Last week, my mom sent me the granny squares she made 36 years ago while pregnant with me. She made them and didn't know how to join them, so she stuck them in her closet and there they remained until now. She's been talking about sending them to me since I started crocheting a couple years ago, and now they're finally here.

Along with the squares, Mom also kindly included some anti-aging serum for me that she knows I like but that I can't really afford. I laughed SO hard when I saw it in there with the squares. That illustrates just how long this UFO has been lying around... the baby mom was pregnant with while making the squares is now old enough to need anti-aging serum!

I think I have just the right yarn to use for joining them and I've chosen a joining technique. I think this UFO has spent quite enough time unfinished, and after traveling across the country from Ohio to Seattle, I don't want to make it wait any longer to become a useful, finished object. Sometime this week, these lovely squares will realize their purpose and become a finished afghan!

Wednesday, April 18, 2012

Beware, she's possessed to knit lace!

The needles and hooks have been a-flying! We had a mostly sunny, mostly dry week last week, and I got a lot of knitting and crocheting done while sitting on the deck, watching the kids play in the backyard. I knit a whole sweater and many socks that way last summer, and look forward to doing the same this summer.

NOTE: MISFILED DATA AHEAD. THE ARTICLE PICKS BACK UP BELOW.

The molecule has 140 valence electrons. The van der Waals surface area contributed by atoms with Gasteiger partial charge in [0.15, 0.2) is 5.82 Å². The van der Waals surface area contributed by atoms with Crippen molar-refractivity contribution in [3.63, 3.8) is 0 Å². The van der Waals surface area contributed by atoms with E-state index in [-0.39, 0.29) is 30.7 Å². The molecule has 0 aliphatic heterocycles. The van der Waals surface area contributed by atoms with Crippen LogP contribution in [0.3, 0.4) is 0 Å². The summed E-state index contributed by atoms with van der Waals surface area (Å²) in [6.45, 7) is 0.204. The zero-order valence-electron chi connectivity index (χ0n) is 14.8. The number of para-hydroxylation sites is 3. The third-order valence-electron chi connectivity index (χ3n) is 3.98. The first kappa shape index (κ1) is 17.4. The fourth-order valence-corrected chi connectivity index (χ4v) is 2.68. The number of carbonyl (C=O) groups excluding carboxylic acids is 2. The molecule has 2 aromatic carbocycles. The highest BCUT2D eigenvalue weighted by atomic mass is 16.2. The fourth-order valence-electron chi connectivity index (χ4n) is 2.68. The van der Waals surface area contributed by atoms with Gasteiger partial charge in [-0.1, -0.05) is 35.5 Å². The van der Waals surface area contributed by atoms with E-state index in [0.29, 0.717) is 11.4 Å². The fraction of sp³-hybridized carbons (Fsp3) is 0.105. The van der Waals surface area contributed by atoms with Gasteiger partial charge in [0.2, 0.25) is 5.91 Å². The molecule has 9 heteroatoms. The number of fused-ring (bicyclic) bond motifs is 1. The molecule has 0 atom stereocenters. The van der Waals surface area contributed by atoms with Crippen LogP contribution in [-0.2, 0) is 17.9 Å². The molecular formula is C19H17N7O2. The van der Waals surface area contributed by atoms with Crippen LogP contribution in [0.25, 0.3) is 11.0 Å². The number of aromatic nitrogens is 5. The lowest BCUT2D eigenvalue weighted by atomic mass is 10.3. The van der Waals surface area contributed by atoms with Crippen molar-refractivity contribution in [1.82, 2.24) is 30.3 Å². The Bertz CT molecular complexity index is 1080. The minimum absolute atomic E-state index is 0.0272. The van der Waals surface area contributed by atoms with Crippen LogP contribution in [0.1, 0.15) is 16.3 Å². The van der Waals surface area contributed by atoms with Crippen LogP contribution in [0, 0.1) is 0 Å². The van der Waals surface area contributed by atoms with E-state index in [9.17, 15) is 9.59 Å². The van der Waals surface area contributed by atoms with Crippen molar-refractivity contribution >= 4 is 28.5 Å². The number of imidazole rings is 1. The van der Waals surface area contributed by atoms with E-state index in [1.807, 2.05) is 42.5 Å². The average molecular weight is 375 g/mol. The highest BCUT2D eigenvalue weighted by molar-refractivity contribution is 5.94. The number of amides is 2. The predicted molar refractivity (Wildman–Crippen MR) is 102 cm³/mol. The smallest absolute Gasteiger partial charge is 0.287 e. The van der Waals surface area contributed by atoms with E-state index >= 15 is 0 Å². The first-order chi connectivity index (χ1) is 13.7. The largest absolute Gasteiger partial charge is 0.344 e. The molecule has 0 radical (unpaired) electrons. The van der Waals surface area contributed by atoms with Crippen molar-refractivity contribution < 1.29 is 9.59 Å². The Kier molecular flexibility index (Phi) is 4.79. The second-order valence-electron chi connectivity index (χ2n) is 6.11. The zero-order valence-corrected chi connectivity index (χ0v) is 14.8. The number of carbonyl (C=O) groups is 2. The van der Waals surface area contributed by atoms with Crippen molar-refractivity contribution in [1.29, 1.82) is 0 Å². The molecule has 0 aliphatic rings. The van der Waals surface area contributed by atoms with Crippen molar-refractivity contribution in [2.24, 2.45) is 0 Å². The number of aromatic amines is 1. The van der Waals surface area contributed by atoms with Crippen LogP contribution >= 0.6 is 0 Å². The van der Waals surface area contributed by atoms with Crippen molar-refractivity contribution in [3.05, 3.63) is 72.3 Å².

Let's see, what have I been doing... Ah, yes, I finished my 4-year-old's new afghan, and she loves it. For some reason, she calls it her "blonde blankie." Not sure where the "blonde" comes in, but how adorable.

Before I cast on a sock for me in the yarn that I rescued from the Epic Fail Baby Surprise Jacket, I realized I had one sock nearly finished for my 4-year-old that just needed to have the toe grafted. I did that and cast on another, and finished it in about a day and a half.

The best thing about knitting socks for little kids is that they are crazy-fast projects because they're so tiny. I made these with what was left of a hank of Blue Moon Fiber Arts Socks That Rock Mediumweight after making a pair of socks for me. That's the gorgeous Watermelon Tourmaline colorway.

So now I have a pair of socks going for outdoor and in-front-of-the-TV knitting, but I also wanted a meatier project, a bit of a challenge, a bit of an indulgence. Something just for me. The knitting equivalent of a bubble bath.

Koigu, take me away!!!


Those are the five colors I'm using for my Charlotte's Web shawl, from left to right. Yum, yummitty yum. I'm about 1/3 of the way done now and I LOVE the way it's turning out.